I have read headlines and seen videos in the last week that I never would have expected. First off, on the heels of their Microsoft 10 press event, I find this video from Microsoft where they take a stab at reinventing the whiteboard. It had enough of a cool factor that it ended up on PSFK, my go-to source for trendy things before they're trendy in tech.
Then, as I dig more into Microsoft that day, I learned about HoloLens. If I had paid enough attention to the Internet that day, I would've have learned about it earlier from the press coverage.
But then again, I didn't have anything in my recent memory that gave me reason to believe paying attention to Microsoft announcements was worth my time (or the real estate space on my second computer monitor).
But HoloLens was announced. It's cool - not totally practical yet - but really cool. The Verge did a good write up here describing seven potential use cases for HoloLens in the future.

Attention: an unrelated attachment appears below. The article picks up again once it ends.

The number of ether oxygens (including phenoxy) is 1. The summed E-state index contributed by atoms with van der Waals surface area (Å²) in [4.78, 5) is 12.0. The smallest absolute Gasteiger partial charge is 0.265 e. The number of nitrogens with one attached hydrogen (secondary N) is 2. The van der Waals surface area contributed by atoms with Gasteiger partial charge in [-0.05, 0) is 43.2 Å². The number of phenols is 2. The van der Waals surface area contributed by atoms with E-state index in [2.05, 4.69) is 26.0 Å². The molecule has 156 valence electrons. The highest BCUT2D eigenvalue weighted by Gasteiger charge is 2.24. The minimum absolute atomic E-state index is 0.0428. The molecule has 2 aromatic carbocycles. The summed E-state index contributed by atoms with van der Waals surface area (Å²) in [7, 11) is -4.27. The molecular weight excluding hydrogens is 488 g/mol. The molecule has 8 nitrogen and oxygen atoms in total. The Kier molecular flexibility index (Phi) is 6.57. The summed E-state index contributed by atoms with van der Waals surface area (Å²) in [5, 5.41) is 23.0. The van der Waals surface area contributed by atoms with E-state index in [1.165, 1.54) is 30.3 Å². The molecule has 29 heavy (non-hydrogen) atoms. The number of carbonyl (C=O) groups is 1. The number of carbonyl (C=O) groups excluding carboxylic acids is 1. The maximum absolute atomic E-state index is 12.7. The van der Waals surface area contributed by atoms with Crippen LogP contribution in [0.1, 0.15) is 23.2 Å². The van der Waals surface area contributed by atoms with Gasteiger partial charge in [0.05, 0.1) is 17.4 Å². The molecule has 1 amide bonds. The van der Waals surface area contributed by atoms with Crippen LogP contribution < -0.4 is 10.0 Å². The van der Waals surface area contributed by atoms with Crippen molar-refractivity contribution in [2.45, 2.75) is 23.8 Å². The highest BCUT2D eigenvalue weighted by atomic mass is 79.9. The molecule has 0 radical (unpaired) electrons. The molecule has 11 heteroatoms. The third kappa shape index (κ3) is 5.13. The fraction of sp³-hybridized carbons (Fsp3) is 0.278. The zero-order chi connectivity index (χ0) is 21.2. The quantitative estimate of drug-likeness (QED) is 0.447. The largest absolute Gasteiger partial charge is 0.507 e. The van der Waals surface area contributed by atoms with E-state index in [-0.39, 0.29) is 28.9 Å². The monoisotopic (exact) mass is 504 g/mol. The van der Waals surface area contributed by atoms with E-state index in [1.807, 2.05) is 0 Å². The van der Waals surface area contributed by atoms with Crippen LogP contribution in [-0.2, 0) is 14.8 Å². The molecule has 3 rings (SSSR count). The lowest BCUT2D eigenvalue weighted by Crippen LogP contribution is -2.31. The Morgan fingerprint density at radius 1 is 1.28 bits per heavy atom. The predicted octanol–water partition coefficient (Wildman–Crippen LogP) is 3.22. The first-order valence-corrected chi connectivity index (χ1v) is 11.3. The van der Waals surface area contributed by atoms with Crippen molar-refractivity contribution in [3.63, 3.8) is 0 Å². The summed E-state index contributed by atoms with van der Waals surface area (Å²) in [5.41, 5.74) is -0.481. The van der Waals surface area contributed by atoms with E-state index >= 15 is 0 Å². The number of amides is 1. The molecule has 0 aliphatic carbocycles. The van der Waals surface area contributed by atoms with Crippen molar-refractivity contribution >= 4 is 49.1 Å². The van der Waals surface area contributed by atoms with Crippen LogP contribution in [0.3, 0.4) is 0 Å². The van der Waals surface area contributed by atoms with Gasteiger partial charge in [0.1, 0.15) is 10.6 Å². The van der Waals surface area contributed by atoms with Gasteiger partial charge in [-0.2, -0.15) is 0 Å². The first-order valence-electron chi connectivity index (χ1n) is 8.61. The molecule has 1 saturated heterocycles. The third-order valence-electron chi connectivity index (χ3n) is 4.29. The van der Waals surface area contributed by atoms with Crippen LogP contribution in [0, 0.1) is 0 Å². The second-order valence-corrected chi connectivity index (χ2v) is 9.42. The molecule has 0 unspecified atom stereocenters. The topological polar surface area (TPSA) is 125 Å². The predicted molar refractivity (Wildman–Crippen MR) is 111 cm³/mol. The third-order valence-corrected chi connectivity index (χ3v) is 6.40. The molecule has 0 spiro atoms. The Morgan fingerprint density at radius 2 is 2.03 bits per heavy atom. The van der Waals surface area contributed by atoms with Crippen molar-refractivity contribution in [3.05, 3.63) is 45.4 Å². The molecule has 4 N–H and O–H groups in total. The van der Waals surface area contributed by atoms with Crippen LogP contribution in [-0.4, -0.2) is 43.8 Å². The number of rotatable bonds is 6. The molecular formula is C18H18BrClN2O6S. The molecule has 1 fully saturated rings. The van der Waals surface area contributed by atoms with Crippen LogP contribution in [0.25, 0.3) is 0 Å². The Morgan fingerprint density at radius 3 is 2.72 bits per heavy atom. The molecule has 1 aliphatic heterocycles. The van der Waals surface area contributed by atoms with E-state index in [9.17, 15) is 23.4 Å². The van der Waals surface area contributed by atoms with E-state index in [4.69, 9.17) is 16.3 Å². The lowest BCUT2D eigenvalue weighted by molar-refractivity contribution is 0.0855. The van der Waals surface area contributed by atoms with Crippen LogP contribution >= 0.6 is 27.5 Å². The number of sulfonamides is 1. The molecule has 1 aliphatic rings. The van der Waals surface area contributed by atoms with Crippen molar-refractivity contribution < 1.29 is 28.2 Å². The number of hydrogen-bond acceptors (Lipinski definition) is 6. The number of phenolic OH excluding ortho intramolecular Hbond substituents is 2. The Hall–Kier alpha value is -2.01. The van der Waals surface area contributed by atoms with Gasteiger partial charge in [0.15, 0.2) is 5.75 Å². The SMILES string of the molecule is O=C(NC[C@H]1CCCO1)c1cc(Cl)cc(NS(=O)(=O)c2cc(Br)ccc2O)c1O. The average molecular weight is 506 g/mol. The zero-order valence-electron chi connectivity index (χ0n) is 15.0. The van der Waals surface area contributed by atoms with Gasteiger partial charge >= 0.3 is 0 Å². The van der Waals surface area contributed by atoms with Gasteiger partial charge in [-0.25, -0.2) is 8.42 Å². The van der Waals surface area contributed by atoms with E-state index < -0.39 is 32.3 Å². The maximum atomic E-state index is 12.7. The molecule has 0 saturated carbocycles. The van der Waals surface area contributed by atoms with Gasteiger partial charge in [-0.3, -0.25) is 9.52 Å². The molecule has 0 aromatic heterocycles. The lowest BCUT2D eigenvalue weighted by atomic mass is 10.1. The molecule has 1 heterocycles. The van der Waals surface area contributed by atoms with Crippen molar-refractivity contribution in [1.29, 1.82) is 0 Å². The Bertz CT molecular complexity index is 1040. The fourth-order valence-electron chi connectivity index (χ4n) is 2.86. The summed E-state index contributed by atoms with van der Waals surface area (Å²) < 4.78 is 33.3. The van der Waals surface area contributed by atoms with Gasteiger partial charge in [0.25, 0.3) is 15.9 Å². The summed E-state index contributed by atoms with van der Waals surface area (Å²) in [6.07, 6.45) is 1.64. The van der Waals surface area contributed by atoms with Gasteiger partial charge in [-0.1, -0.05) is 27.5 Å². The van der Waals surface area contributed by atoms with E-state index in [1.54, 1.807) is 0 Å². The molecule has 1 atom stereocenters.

Then the kicker came today. On Twitter, I read this headline (also from The Verge):
I also saw a similar headline from Business Insider that affirmed this bold statement.
After reading both articles, I downloaded the new Outlook app from Microsoft. While I have only used it for ten minutes at the time of writing this article, I have to admit - it's a great email client for iPhone. These claims are bold but not far fetched.
So...Is Microsoft Cool?
I won't say yes or no at this point. But it seems like they're trying to head that direction. And it's a good strategy.
In the past, they've tried to literally buy their way into marketshare. The NFL analysts every Sunday have Surface Pro tablets. There are a ton of ads. Microsoft sponsors updates and features on several other programs. Their logo is everywhere. But advertising and product placement can't buy loyalty. Only a cool factor can.
It looks like they are now trying to actually provide products that have their own market advantage. Like they're not trying to buy their way into people's hearts. Or mimic Apple (as much).
I'll probably spend more time actually paying attention to what Microsoft has to say in the near future. These past couple of weeks could be all hype that doesn't turn into anything substantial.
Or it could.
What do you think? Is Microsoft starting to creep into "cool" territory?